The most basic form of Japanese-style breakfast. Nick Gatlin/PSU Vanguard

Quarantine Cuisine

The International House of Breakfast

Due to quarantine, most of us no longer have lengthy morning commutes or early morning classes, and have the luxury—curse?—of sleeping in long after we normally would. One unexpected benefit I’ve found in this new sleeping schedule is that I now have all the time I want to make breakfast. No more are the days of cereal and instant breakfast bars. No, this is a time for extravagance. 


Inspired by two videos by YouTuber and Vox videographer Johnny Harris, I began to dip my toes into food other than the typical American breakfast. You know what I mean: diner-style bacon, eggs and pancakes, or sugary cereal with cartoon characters on the box. Due to his job as a global journalist, Harris was exposed to many breakfast traditions from all over the world, none of which were as sweet and dessert-y as the United States’ breakfasts. Here’s what I’ve been experimenting with during my time in quarantine.


Japanese-style breakfast


  • Rice
  • Miso Soup
  • Protein (typically fish)
  • Toppings
  • Various side dishes


Japanese breakfast is by far my favorite, and it’s one of the most satisfying things you can eat in the morning. There’s just something about eating rice at 10 a.m. that’s ridiculously fulfilling.


The base of a Japanese breakfast is rice, miso soup and some form of protein. The rice and the miso soup are incredibly easy to make in bulk, leaving little effort in the mornings. The miso soup is nothing more than cubed tofu, wakame seaweed, dashi broth and miso, simmered until they come together.


For your protein, the traditional dish is some kind of salted fish, such as salmon. You can also use grilled tofu, tempeh, an egg, even bacon if you felt like it. I love to do what I call an “American-style-Japanese-style” breakfast, which is basically a fried egg over rice with little bits of sausage mixed in. 


You can also add any variety of vegetables or fruit to the meal—try green beans in a sesame sauce, cubed strawberries, salted edamame, whatever you like. 


Mediterranean Shakshuka


  • Olive oil
  • Onion
  • Bell Pepper
  • Garlic
  • Cumin
  • Paprika
  • Cayenne
  • Canned tomatoes
  • Eggs


Popular in North Africa and the rest of the Mediterranean, Shakshuka is a spicy, garlicky tomato-saucy egg dish. It’s pretty simple to make: you just saute the onion and pepper, add your spices, stir in your tomatoes then plop in your eggs and move it all into the oven until it’s cooked. It’s about as easy a frittata (foreshadowing?), with the same eggy taste everyone expects in the morning.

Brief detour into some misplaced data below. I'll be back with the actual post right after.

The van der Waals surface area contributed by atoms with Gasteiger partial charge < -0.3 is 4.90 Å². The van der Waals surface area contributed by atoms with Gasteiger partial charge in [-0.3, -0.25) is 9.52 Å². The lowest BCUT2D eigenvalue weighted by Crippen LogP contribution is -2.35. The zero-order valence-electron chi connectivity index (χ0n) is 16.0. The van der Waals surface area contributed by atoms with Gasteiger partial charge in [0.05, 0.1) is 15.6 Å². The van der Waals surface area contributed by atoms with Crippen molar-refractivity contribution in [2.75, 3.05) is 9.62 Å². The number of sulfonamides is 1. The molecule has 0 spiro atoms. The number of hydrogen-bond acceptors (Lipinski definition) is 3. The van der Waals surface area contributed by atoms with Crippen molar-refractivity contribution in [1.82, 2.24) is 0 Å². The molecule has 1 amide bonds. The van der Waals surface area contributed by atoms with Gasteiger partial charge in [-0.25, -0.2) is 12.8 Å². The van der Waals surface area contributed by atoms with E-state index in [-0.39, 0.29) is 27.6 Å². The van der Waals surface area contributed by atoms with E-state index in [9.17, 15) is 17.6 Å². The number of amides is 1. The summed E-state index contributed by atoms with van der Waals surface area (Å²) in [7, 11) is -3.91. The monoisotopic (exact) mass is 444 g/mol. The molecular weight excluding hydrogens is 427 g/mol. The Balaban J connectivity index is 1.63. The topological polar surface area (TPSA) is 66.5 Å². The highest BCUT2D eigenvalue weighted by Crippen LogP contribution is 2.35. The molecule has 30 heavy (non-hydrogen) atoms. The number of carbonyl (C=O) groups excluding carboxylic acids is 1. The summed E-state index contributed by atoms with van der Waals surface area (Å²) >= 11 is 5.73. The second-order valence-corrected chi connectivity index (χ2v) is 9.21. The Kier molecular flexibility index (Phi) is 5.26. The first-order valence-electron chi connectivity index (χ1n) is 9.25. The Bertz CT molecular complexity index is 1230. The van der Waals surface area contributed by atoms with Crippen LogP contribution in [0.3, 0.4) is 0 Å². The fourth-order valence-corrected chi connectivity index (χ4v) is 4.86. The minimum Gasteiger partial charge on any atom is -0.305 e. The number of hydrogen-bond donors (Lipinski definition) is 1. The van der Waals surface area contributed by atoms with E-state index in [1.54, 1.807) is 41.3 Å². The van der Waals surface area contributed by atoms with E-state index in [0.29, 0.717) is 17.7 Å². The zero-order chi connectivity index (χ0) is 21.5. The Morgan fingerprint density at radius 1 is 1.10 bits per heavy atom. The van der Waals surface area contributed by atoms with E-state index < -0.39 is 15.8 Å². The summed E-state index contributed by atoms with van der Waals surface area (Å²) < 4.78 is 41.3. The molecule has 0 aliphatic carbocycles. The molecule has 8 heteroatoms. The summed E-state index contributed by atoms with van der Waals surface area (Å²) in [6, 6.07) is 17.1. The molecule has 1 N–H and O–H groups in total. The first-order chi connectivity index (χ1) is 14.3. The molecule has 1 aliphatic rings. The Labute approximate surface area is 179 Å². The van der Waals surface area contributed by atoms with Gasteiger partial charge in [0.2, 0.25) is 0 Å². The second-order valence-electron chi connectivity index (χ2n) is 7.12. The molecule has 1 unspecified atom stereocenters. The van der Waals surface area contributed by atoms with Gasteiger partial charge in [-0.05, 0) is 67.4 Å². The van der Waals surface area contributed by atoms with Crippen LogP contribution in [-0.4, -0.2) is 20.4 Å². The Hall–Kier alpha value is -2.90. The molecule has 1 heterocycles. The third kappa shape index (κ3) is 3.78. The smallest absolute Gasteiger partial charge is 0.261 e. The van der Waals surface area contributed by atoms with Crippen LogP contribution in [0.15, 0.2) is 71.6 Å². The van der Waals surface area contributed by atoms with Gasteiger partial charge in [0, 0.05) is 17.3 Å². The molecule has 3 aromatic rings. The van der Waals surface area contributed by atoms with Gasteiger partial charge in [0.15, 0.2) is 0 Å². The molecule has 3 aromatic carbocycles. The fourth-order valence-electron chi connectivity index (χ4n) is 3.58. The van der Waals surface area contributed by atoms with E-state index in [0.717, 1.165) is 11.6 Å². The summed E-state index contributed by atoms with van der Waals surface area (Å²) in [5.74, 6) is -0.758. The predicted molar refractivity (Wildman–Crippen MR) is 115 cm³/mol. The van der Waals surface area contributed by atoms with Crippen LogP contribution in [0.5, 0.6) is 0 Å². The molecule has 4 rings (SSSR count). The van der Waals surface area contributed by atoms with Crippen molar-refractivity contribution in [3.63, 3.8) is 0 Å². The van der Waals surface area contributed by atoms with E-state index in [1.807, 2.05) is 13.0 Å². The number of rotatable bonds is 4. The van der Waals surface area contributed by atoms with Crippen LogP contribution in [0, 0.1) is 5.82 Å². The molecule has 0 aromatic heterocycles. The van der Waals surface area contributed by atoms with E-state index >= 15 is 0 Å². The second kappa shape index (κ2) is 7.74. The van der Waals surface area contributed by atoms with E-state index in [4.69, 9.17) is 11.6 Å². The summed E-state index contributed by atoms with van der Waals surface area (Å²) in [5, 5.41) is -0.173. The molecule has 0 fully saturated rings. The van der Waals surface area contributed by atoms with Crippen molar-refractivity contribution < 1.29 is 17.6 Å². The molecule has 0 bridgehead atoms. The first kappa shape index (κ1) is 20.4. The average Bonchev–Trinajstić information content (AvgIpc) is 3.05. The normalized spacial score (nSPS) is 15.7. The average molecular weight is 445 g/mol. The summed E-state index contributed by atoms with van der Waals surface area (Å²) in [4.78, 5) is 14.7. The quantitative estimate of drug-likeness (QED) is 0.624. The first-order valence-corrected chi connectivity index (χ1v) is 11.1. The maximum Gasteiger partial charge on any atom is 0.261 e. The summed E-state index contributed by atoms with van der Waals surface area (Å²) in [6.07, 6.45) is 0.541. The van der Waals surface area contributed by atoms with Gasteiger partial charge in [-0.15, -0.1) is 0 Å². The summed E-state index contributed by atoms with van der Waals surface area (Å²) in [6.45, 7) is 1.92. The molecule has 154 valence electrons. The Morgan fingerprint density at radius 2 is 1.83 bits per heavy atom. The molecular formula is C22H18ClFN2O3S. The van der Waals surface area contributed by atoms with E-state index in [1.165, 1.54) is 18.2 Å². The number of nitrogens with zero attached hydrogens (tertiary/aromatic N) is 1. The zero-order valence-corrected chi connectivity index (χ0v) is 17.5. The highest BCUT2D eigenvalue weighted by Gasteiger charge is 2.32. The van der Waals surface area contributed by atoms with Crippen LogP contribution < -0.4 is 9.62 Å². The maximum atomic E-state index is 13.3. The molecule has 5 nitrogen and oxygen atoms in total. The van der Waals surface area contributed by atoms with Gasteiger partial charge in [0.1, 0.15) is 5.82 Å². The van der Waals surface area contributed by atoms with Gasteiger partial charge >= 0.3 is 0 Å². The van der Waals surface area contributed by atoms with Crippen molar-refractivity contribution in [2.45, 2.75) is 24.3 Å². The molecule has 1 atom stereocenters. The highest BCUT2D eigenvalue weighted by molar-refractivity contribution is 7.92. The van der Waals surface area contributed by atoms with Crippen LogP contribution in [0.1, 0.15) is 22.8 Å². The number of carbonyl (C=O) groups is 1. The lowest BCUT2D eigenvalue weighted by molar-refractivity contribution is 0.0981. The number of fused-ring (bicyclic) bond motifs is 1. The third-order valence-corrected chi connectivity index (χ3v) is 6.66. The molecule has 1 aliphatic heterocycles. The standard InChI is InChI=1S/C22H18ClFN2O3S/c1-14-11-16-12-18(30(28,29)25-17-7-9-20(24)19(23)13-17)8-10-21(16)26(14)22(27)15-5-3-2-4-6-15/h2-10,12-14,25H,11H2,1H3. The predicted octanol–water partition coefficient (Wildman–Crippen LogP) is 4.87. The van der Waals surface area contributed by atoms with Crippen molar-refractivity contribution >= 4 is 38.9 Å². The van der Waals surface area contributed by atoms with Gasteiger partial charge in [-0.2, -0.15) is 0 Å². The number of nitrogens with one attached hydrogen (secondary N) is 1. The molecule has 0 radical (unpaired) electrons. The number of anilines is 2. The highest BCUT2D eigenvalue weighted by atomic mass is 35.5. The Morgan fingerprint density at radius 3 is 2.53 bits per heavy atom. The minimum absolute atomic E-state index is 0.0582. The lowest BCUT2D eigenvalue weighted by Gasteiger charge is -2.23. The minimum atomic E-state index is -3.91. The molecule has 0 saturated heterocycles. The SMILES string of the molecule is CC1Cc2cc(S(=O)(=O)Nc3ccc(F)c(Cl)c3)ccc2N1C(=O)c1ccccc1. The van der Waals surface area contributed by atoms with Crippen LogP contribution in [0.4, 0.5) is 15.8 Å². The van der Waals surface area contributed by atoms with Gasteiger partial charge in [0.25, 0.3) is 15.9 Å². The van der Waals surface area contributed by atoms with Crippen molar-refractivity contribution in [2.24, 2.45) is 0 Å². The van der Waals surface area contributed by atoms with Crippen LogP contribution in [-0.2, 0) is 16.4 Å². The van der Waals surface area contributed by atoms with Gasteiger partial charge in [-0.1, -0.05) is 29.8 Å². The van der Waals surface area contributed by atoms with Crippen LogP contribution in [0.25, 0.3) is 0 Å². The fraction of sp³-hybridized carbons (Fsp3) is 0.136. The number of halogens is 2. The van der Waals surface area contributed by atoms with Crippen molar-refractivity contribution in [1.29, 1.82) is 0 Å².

All you have to do for this dish is cook the tomato sauce until it comes together, then heat your oven to 375°F. Make sure to use an oven-safe dish for this. Once it’s preheated, nestle your eggs into the sauce, and move the whole pan into the oven, cook for 7–10 minutes, or until the eggs are cooked through with runny yolks, then serve. 


You can serve this with pita or challah, serve it over rice or couscous, or just eat it by itself. Again—super easy, but with an air of extravagance.


Italian Frittata


  • 6 eggs
  • ¼ cup heavy cream
  • 1 cup cheese
  • 2 cups vegetables/meat


Frittatas are super easy to make in the morning, and they’re the perfect “clean out the fridge” meal. The basic formula for a frittata is: for every 6 eggs, use ¼ cup of heavy cream or milk, 1 cup of cheese, and 2 cups of various fillings. The cheese can be classic parmesan, or something like cheddar or pepper jack. Your fillings can be anything from leftover bell peppers to bacon to cooked potatoes. A frittata is basically just an omelette pie—you can put anything in it.


Make sure to use an oven-safe pan for this. Start by sautéing any of your fillings that need to be cooked. This includes vegetables like onions, carrots, peppers or anything that needs time to soften. Also cook any meats you put in, excluding cured meat like salami. Once those are cooked through, mix in your 6 scrambled raw eggs and cook them in the pan for 1–2 minutes. Then, move the whole pan to the oven and bake at 400°F for 8–10 minutes, or until set.


That’s it! I would argue a frittata is even easier than an omelette, because you don’t have to worry about flipping it and all of your fillings spilling out. It also gives you the feeling of eating a quiche without actually having to make pie dough.